An inspired furniture line ideal for creative individuals seeks to enhance domains with pieces that are anything but ordinary.
By Elizabeth Joyce
At the Koji Collection, eco-consciousness is so important it has almost become subconscious, as green thinking is fully integrated into all aspects of the collection
The best in interior design is simultaneously thoughtful and thought provoking; at this level, the process becomes high art. Nesting is the most natural of processes, but also a subject for high-minded debate and a discipline requiring a forward-thinking vision. At the Koji Collection, each piece seems to embody this tangled dichotomy, as ultra-modern designs embrace low, common, and even weed-like materials for the crafting of philosophical works.
Each seat, bed, table, or vase in the Koji Collection is delicately wrought from “nuisance vines,” the underbrush that, when unattended to, can stifle old growth and effectively stunt the progress of a majestic forest, wrapping ancient trees in strangleholds and blocking out precious light. This bramble (the cause of natural, cleansing forest fires) is the primary material for the furniture at the Koji Collection.
These vines grow quickly and are difficult to eradicate, making them the bane of the forest. But using them as furniture translates into fully sustainable (read: ideal) pieces. At the Koji Collection, eco-consciousness is so important it has almost become subconscious, as green thinking is fully integrated into all aspects of the collection. This is an answer to a moral imperative felt by the collection’s owner, Kristian Grant. Grant believes that making modern living “green” is to become part of the solution, rather than the problem-and he has vowed to do so. As such, the water hyacinth vine, rattan, liana, and jute find new purpose, not as choking menaces to ancient growth, but as thoughtful, elegant, and inspiring pieces of home décor.
In making elemental pieces with natural materials with a high-minded purpose, the Koji Collection has attained a balance between our natural selves and our bettered selves, and aims to put symbols of that balance into homes with exciting collections.
Eclectic labels spark the imagination and play with themes from nature, on this planet and beyond. The conceptually charged pieces explore outer space not as a playground for futuristic rockets or manmade splendor, but rather as an extension of our natural world. The space-oriented works look at moonscapes and the natural habitats of space worms and other fantastical creatures. One label, “Space Crab,” dives into this idea headfirst.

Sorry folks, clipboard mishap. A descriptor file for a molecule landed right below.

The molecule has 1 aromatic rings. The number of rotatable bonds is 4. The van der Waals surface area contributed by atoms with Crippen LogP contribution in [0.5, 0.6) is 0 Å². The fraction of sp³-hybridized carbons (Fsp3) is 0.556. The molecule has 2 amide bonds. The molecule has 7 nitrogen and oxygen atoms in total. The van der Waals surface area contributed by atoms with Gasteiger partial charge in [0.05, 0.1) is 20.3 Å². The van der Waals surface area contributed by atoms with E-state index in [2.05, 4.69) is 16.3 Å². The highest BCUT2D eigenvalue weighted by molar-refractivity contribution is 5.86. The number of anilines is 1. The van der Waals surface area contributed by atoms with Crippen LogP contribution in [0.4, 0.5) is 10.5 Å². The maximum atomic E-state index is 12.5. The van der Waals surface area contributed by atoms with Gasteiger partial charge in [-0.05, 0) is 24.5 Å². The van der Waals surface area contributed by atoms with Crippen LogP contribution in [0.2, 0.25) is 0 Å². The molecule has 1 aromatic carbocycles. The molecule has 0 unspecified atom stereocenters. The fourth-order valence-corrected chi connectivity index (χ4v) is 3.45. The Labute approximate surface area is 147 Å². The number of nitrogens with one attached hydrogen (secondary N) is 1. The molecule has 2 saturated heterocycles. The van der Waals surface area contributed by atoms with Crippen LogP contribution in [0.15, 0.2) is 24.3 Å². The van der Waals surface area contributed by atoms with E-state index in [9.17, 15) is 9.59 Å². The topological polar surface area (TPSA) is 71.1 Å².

The fluidity of form in each piece is celebrated with swooping lines and gentle curves. Negative space, too, plays a role, as singular circular cutouts dot various pieces. Few right angles and many sloping lines combine to create new shapes and furniture that looks more like sculpture.
Some pieces are whimsical, like the “Bug” daybed that has an abundance of curved legs and sprouts two antennae out the front, or the “Space Worm,” a sofa that looks like an oily-black sea cucumber of the future. A bench-style seat called “Universal Magnet” plays with a natural forces theme, while a “Cresent” seat calls to mind images of a waxing moon. Each of these can be found in the “Intergalactic Fusion” line.
Starting with such unique furniture, filling in the accessory gaps might be a challenge. Not just any vase could sit next to your new “Caribou” chairs-minimalist rattan forms whose arms mimic the horns of the northern beast. Yet Koji Collection offers numerous styles for the ultimate solution. One version looks like a tulip bulb that has yet to sprout. Another vase looks like a bulb on fire, while there’s one that resembles an upside-down, sprouting potato. An entire series features variations on a garlic theme.
Though each of these pieces is inspired by naturally occurring, earth-bound flora, with the Koji Collection touch, the effect is certainly out of this world.